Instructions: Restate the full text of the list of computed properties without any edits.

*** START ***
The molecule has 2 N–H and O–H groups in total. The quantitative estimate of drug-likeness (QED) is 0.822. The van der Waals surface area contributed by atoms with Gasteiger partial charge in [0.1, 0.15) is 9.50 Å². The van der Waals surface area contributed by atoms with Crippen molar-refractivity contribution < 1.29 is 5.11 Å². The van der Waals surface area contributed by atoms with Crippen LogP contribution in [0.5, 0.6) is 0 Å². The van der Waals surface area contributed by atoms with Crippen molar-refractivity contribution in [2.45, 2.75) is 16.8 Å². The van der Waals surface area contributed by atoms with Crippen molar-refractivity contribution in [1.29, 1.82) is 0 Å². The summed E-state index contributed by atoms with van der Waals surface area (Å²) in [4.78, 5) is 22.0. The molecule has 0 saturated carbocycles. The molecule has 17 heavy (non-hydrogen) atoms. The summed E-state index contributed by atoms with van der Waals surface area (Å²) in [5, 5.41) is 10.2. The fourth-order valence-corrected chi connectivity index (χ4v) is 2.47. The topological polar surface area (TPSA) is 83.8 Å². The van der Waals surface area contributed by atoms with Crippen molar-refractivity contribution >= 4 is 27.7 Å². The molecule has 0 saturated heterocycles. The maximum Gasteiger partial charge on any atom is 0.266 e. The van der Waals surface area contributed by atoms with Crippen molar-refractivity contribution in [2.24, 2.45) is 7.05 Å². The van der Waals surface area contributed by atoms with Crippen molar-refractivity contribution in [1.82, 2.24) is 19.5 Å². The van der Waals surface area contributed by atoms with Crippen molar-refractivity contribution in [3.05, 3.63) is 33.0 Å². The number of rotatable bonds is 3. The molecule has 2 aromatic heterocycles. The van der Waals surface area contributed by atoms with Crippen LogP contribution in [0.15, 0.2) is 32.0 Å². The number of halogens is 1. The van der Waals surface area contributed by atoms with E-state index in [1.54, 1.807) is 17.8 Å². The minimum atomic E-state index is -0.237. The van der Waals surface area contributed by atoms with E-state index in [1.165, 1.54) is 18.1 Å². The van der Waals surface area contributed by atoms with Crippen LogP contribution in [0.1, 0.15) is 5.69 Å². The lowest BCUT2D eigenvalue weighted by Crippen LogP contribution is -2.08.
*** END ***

The molecule has 2 N–H and O–H groups in total. The quantitative estimate of drug-likeness (QED) is 0.822. The van der Waals surface area contributed by atoms with Gasteiger partial charge in [0.1, 0.15) is 9.50 Å². The van der Waals surface area contributed by atoms with Crippen molar-refractivity contribution < 1.29 is 5.11 Å². The van der Waals surface area contributed by atoms with Crippen LogP contribution in [0.5, 0.6) is 0 Å². The van der Waals surface area contributed by atoms with Crippen molar-refractivity contribution in [2.45, 2.75) is 16.8 Å². The van der Waals surface area contributed by atoms with Crippen molar-refractivity contribution in [1.29, 1.82) is 0 Å². The summed E-state index contributed by atoms with van der Waals surface area (Å²) in [4.78, 5) is 22.0. The molecule has 0 saturated carbocycles. The molecule has 17 heavy (non-hydrogen) atoms. The summed E-state index contributed by atoms with van der Waals surface area (Å²) in [5, 5.41) is 10.2. The fourth-order valence-corrected chi connectivity index (χ4v) is 2.47. The topological polar surface area (TPSA) is 83.8 Å². The van der Waals surface area contributed by atoms with Crippen molar-refractivity contribution >= 4 is 27.7 Å². The molecule has 0 saturated heterocycles. The maximum Gasteiger partial charge on any atom is 0.266 e. The van der Waals surface area contributed by atoms with Crippen molar-refractivity contribution in [2.24, 2.45) is 7.05 Å². The van der Waals surface area contributed by atoms with Crippen molar-refractivity contribution in [1.82, 2.24) is 19.5 Å². The van der Waals surface area contributed by atoms with Crippen molar-refractivity contribution in [3.05, 3.63) is 33.0 Å². The number of rotatable bonds is 3. The molecule has 2 aromatic heterocycles. The van der Waals surface area contributed by atoms with Crippen LogP contribution in [0.15, 0.2) is 32.0 Å². The number of halogens is 1. The van der Waals surface area contributed by atoms with E-state index in [1.54, 1.807) is 17.8 Å². The minimum atomic E-state index is -0.237. The van der Waals surface area contributed by atoms with E-state index in [1.165, 1.54) is 18.1 Å². The van der Waals surface area contributed by atoms with Crippen LogP contribution in [0.1, 0.15) is 5.69 Å². The lowest BCUT2D eigenvalue weighted by Crippen LogP contribution is -2.08.